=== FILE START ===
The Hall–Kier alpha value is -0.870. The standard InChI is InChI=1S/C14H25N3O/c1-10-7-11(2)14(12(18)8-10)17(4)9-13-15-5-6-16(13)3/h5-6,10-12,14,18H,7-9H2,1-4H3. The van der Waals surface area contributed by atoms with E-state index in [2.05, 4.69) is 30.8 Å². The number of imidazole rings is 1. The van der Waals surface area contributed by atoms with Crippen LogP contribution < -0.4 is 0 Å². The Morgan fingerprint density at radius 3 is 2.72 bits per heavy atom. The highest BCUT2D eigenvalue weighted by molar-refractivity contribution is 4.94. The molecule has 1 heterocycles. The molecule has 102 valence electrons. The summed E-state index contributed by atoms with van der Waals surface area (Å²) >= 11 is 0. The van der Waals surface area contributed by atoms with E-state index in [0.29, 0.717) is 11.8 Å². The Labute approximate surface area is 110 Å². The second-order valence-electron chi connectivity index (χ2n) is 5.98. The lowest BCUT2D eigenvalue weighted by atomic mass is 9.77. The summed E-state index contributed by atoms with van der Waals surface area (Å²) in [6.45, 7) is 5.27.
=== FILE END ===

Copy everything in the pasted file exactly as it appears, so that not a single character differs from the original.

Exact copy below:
The Hall–Kier alpha value is -0.870. The standard InChI is InChI=1S/C14H25N3O/c1-10-7-11(2)14(12(18)8-10)17(4)9-13-15-5-6-16(13)3/h5-6,10-12,14,18H,7-9H2,1-4H3. The van der Waals surface area contributed by atoms with E-state index in [2.05, 4.69) is 30.8 Å². The number of imidazole rings is 1. The van der Waals surface area contributed by atoms with Crippen LogP contribution < -0.4 is 0 Å². The Morgan fingerprint density at radius 3 is 2.72 bits per heavy atom. The highest BCUT2D eigenvalue weighted by molar-refractivity contribution is 4.94. The molecule has 1 heterocycles. The molecule has 102 valence electrons. The summed E-state index contributed by atoms with van der Waals surface area (Å²) >= 11 is 0. The van der Waals surface area contributed by atoms with E-state index in [0.29, 0.717) is 11.8 Å². The Labute approximate surface area is 110 Å². The second-order valence-electron chi connectivity index (χ2n) is 5.98. The lowest BCUT2D eigenvalue weighted by atomic mass is 9.77. The summed E-state index contributed by atoms with van der Waals surface area (Å²) in [6.45, 7) is 5.27.